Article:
Thermal energy

Last updated on 12 May 2017

In thermodynamics, thermal energy refers to the internal energy present in a system due to its temperature. The concept is not well-defined or broadly accepted in physics or thermodynamics, because the internal energy can be changed without changing the temperature, and there is no way to distinguish which part of a system's internal energy is "thermal". Thermal energy is sometimes used loosely as a synonym for more rigorous thermodynamic quantities such as the (entire) internal energy of a system; or for heat or sensible heat which are defined as types of transfer of energy (just as work is another type of transfer of energy). Heat and work depend on the way in which an energy transfer occurred, whereas internal energy is a property of the state of a system and can thus be understood even without knowing how the energy got there.

Hot metalwork.jpg
Thermal radiation in visible light can be seen on this hot metalwork. Thermal energy would ideally be the amount of heat required to warm the metal to its temperature, but this quantity is not well-defined, as there are many ways to obtain a given body at a given temperature, and each of them may require a different amount of total heat input. Thermal energy, unlike internal energy, is therefore not a state function.

Relation to heat and internal energy

Heat is energy transferred spontaneously from a hotter to a colder system or body. Heat is energy in transfer, not a property of the system; it is not 'contained' within the boundary of the system. On the other hand, internal energy is a property of a system. In an ideal gas, the internal energy is the statistical mean of the kinetic energy of the gas particles, and it is this kinetic motion that is the source and the effect of the transfer of heat across a system boundary. The internal energy of an ideal gas can in this sense be regarded as "thermal energy". In this case, however, thermal energy and internal energy are identical.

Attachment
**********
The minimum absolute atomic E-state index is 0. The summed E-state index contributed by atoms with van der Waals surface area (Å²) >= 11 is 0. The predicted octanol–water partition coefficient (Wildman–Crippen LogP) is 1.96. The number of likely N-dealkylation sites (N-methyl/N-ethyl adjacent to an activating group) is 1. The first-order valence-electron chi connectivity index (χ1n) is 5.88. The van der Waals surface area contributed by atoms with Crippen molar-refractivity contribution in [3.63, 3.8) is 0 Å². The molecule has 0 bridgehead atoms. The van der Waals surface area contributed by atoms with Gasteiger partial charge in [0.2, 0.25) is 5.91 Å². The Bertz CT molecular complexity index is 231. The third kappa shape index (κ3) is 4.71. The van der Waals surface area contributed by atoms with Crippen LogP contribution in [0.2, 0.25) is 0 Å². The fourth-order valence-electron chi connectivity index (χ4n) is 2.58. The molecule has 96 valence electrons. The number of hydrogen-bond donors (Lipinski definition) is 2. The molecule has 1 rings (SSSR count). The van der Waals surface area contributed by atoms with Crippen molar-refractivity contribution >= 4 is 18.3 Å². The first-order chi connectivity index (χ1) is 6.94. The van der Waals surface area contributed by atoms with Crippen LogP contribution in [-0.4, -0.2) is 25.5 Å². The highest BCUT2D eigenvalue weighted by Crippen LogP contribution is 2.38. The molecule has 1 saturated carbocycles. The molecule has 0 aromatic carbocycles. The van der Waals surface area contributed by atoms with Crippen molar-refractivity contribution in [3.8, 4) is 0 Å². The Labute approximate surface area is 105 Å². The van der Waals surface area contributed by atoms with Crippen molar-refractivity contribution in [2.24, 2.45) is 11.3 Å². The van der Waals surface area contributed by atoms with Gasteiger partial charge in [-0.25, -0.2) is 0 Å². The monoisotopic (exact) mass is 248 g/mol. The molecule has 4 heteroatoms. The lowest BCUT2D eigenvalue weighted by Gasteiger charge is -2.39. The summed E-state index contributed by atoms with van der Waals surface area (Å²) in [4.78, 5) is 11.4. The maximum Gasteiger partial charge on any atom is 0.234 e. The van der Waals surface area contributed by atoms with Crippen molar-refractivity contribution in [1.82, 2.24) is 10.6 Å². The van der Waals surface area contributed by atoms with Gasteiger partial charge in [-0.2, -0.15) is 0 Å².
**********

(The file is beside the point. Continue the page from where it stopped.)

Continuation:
Systems that are more complex than ideal gases (such as real gases) can undergo phase transitions. Phase transitions can change the internal energy of the system without changing its temperature. Therefore, the thermal energy cannot be defined solely by the temperature. Thermal energy also cannot be defined by the difference between the internal energy and the net heat transfer in or out of the system, because it is easy to construct thermodynamic cycles where the system begins and ends in exactly the same state, but there is a net flow of heat in or out during the cycle. These cycles can be induced upon rather small generators thus creating a rotor to spin and making electricity. This is referred to as generating electricity.

For these reasons, the concept of the thermal energy of a system is ill-defined and is not used in thermodynamics.

Historical context

In an 1847 lecture entitled On Matter, Living Force, and Heat, James Prescott Joule characterized various terms that are closely related to thermal energy and heat. He identified the terms latent heat and sensible heat as forms of heat each effecting distinct physical phenomena, namely the potential and kinetic energy of particles, respectively. He described latent energy as the energy of interaction in a given configuration of particles, i.e. a form of potential energy, and the sensible heat as an energy affecting temperature measured by the thermometer due to the thermal energy, which he called the living force.

See also

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